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Chapter 1 pharmacognosy introduction

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Introduction to Pharmacognosy
Pharmacognosy & Phytochemistry-I B.Pharm-3rd Semester

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Chapter 1 pharmacognosy introduction

  1. 1. Introduction to Pharmacognosy Siju Prakash Assistant Professor Veerayatan institute of Pharmacy
  2. 2. Pharmacognosy Pharmacognosy is a branch of pharmacy which deals with the basic resources of medicines from nature (plant & animal) and their uses as medicaments from ancient time to present day. • Pharmacognosy is derived from two Greek words, Pharmakon & Gnosis • Pharmakon – means ‘drug’. • Gnosis – means ‘knowledge’. • In brief, Pharmacognosy means ‘knowledge of drugs’.  It is a study of drugs that originate in the plant & animal kingdoms.
  3. 3. • At present pharmacognosy involves not only the crude drugs but also their natural derivatives (pure compounds or constituents). • Digitalis leaf and its isolated glycoside, digitoxin; Rauwolfia root and its purified alkaloid, reserpine; and thyroid gland with its extracted hormone, thyroxine, are all part of the subject matter of pharmacognosy. Pharmacognosy Pharmacognosy may be defined as an important branch of Pharmacy which deals with the study of structural, physical, chemical, biochemical and sensory characters of natural drugs of plant and animal origin. It also includes a study of their history, distribution, cultivation, collection, identification, preparation, evaluation, preservation, use and commerce.
  4. 4. Pharmacognosy - History • The first or beginning of pre-history on use of medicinal plants or herbs or animals, and the place where and how used were not well known, and those information were unwritten for a long time. As a result, the pre-history on herbs was almost lost. • However, some information was recorded by oral transmission from generation to generation. Pre-history: History of pharmacognosy is actually the history of medicine that is medicinal plants.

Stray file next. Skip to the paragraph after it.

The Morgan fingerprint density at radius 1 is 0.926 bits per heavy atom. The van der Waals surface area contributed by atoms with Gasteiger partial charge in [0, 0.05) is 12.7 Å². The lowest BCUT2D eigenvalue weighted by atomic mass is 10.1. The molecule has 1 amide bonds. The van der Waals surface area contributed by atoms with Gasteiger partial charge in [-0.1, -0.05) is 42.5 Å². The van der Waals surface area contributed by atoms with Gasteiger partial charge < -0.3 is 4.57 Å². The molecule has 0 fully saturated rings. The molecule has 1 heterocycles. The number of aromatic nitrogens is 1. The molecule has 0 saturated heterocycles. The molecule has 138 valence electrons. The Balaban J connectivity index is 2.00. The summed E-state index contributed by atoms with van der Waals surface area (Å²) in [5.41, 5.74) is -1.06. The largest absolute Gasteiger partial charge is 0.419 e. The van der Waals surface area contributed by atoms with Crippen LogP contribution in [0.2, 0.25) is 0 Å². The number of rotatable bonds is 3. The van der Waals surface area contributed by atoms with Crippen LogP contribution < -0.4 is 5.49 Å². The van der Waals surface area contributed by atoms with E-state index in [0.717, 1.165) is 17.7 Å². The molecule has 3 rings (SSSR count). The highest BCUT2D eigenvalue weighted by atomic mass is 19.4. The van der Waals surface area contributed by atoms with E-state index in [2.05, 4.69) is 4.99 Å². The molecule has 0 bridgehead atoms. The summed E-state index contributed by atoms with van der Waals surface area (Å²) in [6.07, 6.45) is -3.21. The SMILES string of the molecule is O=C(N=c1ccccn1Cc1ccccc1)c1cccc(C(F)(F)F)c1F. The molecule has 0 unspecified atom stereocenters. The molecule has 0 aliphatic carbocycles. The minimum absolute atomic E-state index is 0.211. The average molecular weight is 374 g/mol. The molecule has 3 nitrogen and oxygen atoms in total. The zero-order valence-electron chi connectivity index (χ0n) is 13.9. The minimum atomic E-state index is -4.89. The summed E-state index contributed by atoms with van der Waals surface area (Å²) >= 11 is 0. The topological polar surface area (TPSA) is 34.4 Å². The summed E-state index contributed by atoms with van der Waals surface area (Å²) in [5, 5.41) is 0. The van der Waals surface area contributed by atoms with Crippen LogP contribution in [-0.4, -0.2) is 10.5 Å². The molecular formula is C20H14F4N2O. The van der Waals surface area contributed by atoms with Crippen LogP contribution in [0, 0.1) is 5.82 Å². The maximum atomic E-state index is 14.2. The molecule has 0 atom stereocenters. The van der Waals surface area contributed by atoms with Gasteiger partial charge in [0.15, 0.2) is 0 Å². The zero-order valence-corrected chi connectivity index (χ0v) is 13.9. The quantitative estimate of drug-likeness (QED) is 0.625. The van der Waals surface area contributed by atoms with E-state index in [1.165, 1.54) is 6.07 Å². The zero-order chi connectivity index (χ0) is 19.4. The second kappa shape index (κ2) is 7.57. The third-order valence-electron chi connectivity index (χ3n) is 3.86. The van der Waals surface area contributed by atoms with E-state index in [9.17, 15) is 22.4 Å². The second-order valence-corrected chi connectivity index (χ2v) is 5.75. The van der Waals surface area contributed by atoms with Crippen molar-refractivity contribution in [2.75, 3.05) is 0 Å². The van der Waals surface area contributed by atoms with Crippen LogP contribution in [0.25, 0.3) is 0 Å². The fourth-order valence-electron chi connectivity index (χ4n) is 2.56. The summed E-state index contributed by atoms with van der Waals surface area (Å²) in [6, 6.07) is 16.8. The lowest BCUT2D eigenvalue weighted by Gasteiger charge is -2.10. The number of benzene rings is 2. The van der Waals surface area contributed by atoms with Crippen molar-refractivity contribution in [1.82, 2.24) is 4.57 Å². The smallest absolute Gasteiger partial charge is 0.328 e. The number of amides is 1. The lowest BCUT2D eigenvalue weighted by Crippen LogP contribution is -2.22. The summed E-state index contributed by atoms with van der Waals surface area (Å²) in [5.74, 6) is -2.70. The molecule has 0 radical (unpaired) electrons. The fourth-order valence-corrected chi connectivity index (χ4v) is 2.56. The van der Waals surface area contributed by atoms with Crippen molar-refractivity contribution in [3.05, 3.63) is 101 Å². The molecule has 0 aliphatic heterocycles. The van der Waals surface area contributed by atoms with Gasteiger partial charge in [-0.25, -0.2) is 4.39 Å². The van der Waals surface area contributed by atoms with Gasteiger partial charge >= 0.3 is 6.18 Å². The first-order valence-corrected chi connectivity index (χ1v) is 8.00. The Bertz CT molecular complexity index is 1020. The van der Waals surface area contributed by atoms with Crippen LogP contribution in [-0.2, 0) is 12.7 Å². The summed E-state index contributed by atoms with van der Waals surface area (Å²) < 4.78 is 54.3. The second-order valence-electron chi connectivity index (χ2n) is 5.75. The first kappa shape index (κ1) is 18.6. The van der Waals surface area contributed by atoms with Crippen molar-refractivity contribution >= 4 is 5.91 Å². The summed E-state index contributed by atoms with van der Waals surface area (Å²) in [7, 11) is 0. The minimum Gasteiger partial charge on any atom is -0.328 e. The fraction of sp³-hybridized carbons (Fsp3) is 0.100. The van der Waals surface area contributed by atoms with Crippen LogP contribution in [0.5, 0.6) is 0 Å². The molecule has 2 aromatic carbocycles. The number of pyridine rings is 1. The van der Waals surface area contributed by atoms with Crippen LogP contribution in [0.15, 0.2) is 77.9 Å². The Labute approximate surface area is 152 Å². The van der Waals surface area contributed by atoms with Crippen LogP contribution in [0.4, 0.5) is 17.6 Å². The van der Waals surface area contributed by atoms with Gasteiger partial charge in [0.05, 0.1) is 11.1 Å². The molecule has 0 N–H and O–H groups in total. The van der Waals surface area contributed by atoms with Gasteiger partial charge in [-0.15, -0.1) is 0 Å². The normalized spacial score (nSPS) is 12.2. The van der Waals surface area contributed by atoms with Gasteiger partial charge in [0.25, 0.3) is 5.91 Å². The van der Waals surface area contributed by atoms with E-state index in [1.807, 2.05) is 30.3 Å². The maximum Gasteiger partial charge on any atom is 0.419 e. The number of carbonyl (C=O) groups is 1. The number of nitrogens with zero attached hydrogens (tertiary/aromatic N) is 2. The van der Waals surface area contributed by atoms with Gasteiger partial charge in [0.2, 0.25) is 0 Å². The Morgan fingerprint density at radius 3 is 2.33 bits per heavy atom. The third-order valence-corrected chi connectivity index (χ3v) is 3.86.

5. 5. Pharmacognosy - History • The written history has originated which was based on region, religion and culture etc. The written history was divided into the following: 1. The western medicine 2. The Unani (Islam) 3. The Ayurveda (Indian) 4. The orient 5. The Greek History 6. The African System Written History:
  6. 6. Pharmacognosy - History  This is originated in Mesopotamia and Egypt. Mesopotamia is considered as the first origin of human civilization. The Sumerians (peoples of ancient Mesopotamia) developed cuneiform tablet of herbal medicines. Those tablets is preserved in British museum.  In Egypt, information had written on paper – Papyrus ebers (1600BC). It consisted of 800 prescriptions, mentioning 700 drugs.  The first pharmacopoeia named London Pharmacopoeia was published in 1618 and then British Pharmacopoeia was published in 1864. 1. The western medicine:
  7. 7. • This herbal system was developed by Arabian Muslim Ibn Sina (980 – 1037 AD). He was a prince and ruler. He was a very brilliant pharmacist and physician who wrote a book – “Kitab-Al-Shifa”, means ‘Book of Healing’. • The book was written on Arabic language. This is a great contribution of Ibn Sina on medical and pharmaceutical sciences. Pharmacognosy - History 2. The Unani (Islam)
  8. 8. Ayurveda is the term for traditional medicine of ancient India. The word “Ayur” means ‘Life’ and “veda” means ‘The study of’ that is “Study of Life”. The Ayurvedic writings were divided into three systems: 1) Charaka Samhita, 2) Sushruta Samhita and 3) Astanga samhita. The oldest writing was Charaka Samhita (six to seven century before Christ). The book describes uses of many metallic drugs eg., iron, mercury, sulphur, cupper etc with herbs. Pharmacognosy - History 3. The Ayurveda (Indian, 2500-600 BC):
  9. 9.  This is originated from Chinese, Japanese and Tibet etc. The orient herbalism was very old (142 – 220 BC) and called “Kampo”. The written documents were made by the King ‘Shen Nung’ (2700 BC) and Shang (1766 – 1122 BC) etc.  Shen Nung investigated medicinal value of several herbs and written a book – “Pen T-Sao” or native herbal. Pharmacognosy - History 4. The orient (2700 BC):